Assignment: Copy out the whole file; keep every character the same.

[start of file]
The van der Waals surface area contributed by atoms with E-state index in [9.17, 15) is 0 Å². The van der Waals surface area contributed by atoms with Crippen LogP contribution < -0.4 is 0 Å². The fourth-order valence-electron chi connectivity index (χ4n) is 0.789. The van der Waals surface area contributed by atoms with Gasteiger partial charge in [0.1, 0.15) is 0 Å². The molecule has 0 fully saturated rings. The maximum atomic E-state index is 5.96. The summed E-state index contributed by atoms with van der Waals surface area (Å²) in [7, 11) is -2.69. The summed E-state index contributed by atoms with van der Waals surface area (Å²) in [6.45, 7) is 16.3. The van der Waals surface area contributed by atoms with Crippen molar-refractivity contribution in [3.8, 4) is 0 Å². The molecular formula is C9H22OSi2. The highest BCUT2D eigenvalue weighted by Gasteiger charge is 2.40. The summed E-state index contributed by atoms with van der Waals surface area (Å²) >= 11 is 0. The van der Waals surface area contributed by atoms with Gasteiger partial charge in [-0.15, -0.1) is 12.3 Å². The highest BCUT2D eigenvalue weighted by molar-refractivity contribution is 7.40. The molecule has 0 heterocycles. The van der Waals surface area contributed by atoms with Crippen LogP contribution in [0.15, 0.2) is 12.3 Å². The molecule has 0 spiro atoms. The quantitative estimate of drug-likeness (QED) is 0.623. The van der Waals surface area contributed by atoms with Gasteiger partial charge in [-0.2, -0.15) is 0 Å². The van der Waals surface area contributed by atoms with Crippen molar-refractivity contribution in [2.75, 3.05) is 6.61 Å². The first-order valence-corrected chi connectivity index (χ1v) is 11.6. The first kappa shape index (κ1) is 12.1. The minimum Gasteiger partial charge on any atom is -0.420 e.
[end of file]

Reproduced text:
The van der Waals surface area contributed by atoms with E-state index in [9.17, 15) is 0 Å². The van der Waals surface area contributed by atoms with Crippen LogP contribution < -0.4 is 0 Å². The fourth-order valence-electron chi connectivity index (χ4n) is 0.789. The van der Waals surface area contributed by atoms with Gasteiger partial charge in [0.1, 0.15) is 0 Å². The molecule has 0 fully saturated rings. The maximum atomic E-state index is 5.96. The summed E-state index contributed by atoms with van der Waals surface area (Å²) in [7, 11) is -2.69. The summed E-state index contributed by atoms with van der Waals surface area (Å²) in [6.45, 7) is 16.3. The van der Waals surface area contributed by atoms with Crippen molar-refractivity contribution in [3.8, 4) is 0 Å². The molecular formula is C9H22OSi2. The highest BCUT2D eigenvalue weighted by Gasteiger charge is 2.40. The summed E-state index contributed by atoms with van der Waals surface area (Å²) >= 11 is 0. The van der Waals surface area contributed by atoms with Gasteiger partial charge in [-0.15, -0.1) is 12.3 Å². The highest BCUT2D eigenvalue weighted by molar-refractivity contribution is 7.40. The molecule has 0 heterocycles. The van der Waals surface area contributed by atoms with Crippen LogP contribution in [0.15, 0.2) is 12.3 Å². The molecule has 0 spiro atoms. The quantitative estimate of drug-likeness (QED) is 0.623. The van der Waals surface area contributed by atoms with Gasteiger partial charge in [-0.2, -0.15) is 0 Å². The van der Waals surface area contributed by atoms with Crippen molar-refractivity contribution in [2.75, 3.05) is 6.61 Å². The first-order valence-corrected chi connectivity index (χ1v) is 11.6. The first kappa shape index (κ1) is 12.1. The minimum Gasteiger partial charge on any atom is -0.420 e.